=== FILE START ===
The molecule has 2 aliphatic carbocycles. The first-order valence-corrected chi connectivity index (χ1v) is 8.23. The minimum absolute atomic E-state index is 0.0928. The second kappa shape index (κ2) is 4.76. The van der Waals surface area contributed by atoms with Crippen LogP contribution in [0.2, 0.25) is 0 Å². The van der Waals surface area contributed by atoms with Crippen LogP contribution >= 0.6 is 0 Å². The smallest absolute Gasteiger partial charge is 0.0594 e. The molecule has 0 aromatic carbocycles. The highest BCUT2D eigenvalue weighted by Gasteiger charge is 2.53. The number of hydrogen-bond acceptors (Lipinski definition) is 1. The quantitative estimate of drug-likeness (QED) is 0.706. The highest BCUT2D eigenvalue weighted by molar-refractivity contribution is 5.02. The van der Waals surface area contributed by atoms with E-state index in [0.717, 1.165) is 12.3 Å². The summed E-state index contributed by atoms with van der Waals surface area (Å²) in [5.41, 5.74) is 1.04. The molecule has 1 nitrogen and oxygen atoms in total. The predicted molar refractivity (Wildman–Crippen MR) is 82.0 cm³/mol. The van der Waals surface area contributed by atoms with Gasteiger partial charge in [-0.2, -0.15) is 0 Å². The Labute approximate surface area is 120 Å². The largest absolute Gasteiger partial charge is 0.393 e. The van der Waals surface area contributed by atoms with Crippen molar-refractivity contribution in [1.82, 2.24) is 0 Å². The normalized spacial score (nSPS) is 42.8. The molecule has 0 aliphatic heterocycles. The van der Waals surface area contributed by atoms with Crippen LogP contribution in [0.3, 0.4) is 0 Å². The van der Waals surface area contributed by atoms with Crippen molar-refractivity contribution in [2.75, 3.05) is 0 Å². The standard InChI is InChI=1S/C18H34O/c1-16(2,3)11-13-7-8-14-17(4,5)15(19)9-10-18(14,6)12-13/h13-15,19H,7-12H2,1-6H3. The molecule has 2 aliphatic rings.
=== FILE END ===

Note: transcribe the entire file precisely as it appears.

The molecule has 2 aliphatic carbocycles. The first-order valence-corrected chi connectivity index (χ1v) is 8.23. The minimum absolute atomic E-state index is 0.0928. The second kappa shape index (κ2) is 4.76. The van der Waals surface area contributed by atoms with Crippen LogP contribution in [0.2, 0.25) is 0 Å². The van der Waals surface area contributed by atoms with Crippen LogP contribution >= 0.6 is 0 Å². The smallest absolute Gasteiger partial charge is 0.0594 e. The molecule has 0 aromatic carbocycles. The highest BCUT2D eigenvalue weighted by Gasteiger charge is 2.53. The number of hydrogen-bond acceptors (Lipinski definition) is 1. The quantitative estimate of drug-likeness (QED) is 0.706. The highest BCUT2D eigenvalue weighted by molar-refractivity contribution is 5.02. The van der Waals surface area contributed by atoms with E-state index in [0.717, 1.165) is 12.3 Å². The summed E-state index contributed by atoms with van der Waals surface area (Å²) in [5.41, 5.74) is 1.04. The molecule has 1 nitrogen and oxygen atoms in total. The predicted molar refractivity (Wildman–Crippen MR) is 82.0 cm³/mol. The van der Waals surface area contributed by atoms with Gasteiger partial charge in [-0.2, -0.15) is 0 Å². The Labute approximate surface area is 120 Å². The largest absolute Gasteiger partial charge is 0.393 e. The van der Waals surface area contributed by atoms with Crippen molar-refractivity contribution in [1.82, 2.24) is 0 Å². The normalized spacial score (nSPS) is 42.8. The molecule has 0 aliphatic heterocycles. The van der Waals surface area contributed by atoms with Crippen LogP contribution in [0.3, 0.4) is 0 Å². The van der Waals surface area contributed by atoms with Crippen molar-refractivity contribution in [2.75, 3.05) is 0 Å². The standard InChI is InChI=1S/C18H34O/c1-16(2,3)11-13-7-8-14-17(4,5)15(19)9-10-18(14,6)12-13/h13-15,19H,7-12H2,1-6H3. The molecule has 2 aliphatic rings.